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One on One: with CrowdStrike's Geoff Swaine

One on One: with CrowdStrike's Geoff Swaine

Swaine started this year with a plan to sustain growth, good practices, segment channel resources and create specialist teams.

Geoff Swaine (CrowdStrike).

Geoff Swaine (CrowdStrike).

Credit: CrowdStrike

"Anyone can move mountains but you have to bring your own shovel," is a phrase that has stuck with CrowdStrike's alliances regional vice president for Asia Pacific and Japan (APJ), Geoff Swaine, during his career trajectory.

Swaine's IT experience took form when he started at a Dublin-based reseller knocking door-to-door to the darling of the Celtic Tiger economy in the 90s with IONA Technologies that led his shift to Australian shores where he harnessed his management style and support network before landing his most recent role with CrowdStrike. 

What was your first job?

My first part-time job was in the UK with a company called Argos while I was still in university. The business model allowed people to order directly from a catalogue and come to collect their goods from our store –  the first ‘click and collect’ you could say.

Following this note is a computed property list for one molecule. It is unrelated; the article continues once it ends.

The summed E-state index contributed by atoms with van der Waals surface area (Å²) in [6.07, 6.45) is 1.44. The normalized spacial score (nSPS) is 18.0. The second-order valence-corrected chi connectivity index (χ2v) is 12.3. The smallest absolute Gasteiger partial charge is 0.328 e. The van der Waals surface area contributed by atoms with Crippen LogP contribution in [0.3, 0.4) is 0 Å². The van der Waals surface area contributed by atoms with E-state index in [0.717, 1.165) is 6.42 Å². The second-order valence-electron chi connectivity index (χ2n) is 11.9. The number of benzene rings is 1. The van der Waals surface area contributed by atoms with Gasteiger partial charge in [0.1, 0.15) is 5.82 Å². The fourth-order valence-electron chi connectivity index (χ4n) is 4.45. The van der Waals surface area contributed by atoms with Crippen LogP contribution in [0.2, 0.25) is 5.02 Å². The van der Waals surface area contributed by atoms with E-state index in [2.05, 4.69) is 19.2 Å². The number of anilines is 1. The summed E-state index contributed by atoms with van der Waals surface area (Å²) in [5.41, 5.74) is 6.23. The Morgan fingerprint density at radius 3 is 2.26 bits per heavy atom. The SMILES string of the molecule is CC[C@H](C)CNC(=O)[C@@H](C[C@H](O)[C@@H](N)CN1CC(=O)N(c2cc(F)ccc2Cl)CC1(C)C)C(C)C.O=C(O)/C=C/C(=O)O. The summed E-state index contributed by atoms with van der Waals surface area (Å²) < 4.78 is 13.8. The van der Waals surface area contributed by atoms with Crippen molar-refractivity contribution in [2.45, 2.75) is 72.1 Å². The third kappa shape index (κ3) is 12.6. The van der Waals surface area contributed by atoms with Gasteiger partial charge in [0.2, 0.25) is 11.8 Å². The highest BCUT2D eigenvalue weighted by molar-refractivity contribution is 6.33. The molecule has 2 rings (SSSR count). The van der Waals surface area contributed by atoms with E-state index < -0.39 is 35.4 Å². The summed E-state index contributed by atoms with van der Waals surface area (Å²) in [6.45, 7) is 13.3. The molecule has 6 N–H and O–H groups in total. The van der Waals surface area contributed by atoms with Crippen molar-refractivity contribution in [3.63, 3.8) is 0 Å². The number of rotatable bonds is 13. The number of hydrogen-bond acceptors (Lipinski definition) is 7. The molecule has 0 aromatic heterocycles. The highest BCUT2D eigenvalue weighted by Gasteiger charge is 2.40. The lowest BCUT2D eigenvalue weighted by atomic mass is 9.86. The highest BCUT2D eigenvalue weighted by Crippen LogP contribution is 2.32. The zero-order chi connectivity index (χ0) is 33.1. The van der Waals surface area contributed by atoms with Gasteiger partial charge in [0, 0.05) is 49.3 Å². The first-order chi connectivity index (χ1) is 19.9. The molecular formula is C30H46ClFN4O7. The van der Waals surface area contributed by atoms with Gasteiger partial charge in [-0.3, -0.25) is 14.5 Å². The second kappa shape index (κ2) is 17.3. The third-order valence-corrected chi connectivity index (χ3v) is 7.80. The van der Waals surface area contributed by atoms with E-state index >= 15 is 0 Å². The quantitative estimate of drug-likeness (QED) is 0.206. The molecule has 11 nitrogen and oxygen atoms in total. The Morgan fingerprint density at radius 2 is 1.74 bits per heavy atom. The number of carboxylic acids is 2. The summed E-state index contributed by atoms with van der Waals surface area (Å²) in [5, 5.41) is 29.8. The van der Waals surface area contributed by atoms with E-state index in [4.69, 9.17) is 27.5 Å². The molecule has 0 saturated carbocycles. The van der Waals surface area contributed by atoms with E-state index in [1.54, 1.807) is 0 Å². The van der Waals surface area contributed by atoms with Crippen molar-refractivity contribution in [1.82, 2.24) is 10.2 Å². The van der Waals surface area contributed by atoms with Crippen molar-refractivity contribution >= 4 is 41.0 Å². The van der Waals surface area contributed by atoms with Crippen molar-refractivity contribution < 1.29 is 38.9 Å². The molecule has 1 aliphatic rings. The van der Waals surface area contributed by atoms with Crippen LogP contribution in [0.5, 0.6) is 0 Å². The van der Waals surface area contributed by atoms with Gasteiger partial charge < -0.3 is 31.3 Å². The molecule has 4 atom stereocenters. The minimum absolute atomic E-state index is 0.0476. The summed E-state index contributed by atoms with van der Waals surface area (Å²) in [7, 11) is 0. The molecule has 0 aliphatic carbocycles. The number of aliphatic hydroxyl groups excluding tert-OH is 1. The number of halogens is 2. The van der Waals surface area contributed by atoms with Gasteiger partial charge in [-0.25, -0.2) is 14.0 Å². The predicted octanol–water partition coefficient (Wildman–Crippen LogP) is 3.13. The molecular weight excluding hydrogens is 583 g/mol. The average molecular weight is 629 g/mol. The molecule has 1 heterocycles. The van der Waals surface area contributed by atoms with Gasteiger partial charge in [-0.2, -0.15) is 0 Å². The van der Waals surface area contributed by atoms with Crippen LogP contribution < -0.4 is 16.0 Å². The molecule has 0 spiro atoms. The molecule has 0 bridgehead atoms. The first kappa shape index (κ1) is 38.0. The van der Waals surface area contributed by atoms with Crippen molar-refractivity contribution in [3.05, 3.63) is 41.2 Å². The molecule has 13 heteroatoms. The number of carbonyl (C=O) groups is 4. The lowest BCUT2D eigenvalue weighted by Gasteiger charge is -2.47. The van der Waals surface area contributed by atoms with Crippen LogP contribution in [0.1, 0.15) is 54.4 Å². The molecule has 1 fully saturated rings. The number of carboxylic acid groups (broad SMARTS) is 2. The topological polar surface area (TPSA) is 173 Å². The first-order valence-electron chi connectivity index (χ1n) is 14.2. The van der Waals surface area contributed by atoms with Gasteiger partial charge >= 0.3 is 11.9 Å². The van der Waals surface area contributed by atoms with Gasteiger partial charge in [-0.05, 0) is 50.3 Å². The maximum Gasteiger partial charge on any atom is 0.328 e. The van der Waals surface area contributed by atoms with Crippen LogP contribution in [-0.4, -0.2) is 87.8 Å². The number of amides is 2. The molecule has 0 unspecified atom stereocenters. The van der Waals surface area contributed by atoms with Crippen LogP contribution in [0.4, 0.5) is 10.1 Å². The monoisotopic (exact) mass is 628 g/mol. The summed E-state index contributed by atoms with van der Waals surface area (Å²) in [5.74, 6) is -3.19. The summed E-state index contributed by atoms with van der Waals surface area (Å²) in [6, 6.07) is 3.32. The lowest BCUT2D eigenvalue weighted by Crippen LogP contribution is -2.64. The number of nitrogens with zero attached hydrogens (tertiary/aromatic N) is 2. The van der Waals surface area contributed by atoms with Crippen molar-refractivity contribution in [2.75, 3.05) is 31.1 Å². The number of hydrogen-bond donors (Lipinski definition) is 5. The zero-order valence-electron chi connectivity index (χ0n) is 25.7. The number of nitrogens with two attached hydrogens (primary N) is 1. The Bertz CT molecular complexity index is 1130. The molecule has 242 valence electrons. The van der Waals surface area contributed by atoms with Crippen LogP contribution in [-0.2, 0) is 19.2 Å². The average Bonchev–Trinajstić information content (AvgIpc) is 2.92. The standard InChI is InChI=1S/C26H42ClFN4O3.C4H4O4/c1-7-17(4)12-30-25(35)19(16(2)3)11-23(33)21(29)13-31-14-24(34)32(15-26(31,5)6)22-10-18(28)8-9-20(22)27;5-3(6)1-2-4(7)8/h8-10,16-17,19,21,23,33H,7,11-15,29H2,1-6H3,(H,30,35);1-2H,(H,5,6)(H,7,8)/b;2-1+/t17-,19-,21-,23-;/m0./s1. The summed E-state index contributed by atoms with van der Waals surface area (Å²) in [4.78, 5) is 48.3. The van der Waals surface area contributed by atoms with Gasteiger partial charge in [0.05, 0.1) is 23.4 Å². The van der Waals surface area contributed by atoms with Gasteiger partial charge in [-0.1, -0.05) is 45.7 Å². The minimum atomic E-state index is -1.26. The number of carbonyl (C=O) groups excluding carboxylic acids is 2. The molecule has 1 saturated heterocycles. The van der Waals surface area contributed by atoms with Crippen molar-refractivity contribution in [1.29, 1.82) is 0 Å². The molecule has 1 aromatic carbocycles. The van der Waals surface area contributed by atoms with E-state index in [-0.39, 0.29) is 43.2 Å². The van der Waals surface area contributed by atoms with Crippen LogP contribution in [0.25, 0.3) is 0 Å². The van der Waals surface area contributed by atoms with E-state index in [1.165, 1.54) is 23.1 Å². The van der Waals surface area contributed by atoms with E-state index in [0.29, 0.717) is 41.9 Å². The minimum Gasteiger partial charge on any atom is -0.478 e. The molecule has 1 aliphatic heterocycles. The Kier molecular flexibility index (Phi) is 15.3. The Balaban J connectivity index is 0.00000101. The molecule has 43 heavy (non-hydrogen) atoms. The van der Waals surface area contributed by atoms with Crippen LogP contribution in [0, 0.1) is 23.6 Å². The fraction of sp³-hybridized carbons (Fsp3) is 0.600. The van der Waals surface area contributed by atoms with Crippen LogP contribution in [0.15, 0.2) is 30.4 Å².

After a brief time working in the Argos warehouse, followed by a stint working at the pub, I then discovered front-of-house and my true passion for being around people! I loved the interactions and the customer service aspect of my early career, which led me to where I am today. 

How did you get started in the IT industry and progress to where you are today?

My first sales role was with a small VAR [value-added reseller] in Dublin. It was here that my old school manager gave me a baptism by fire into the world of reselling. One day he dropped me in the middle of an industrial estate and told me to walk around and front each business there. I wasn’t to come back to the office until I knew exactly who placed orders and who signed the cheques for anything IT-related in every business that was there. 

The phonebook was our only form of CRM back then and I learnt really quickly in that role!

From there I moved to an Irish software company, IONA Technologies, which was one of the darlings of the Celtic Tiger economy of the late 90s. It was here that I had the opportunity to broaden my skills, travel, open new offices, and eventually move to Australia. After a few years in Australia, I moved on to IBM where I started to develop my management style with the help of a fantastic support network.

Coming to CrowdStrike in 2017 was career-defining for me. I had seen first-hand the transformative power of the cloud when I competed against ServiceNow and Atlassian at IBM, and I knew that cloud technology was the way of the future. 

What are some of your plans for CrowdStrike in the coming months?

2020 accelerated the idea that digitally native businesses are the future, and that all businesses should be in the cloud. Flexible architecture, and the ability to pivot as and when a challenge occurs, is not just a nice-to-have -- it’s a business necessity. 

Last year also showed us that security isn’t just about digital transformation. We built so much trust and loyalty with our customers and partners last year, helping them to adapt, build business resiliency and solve critical challenges.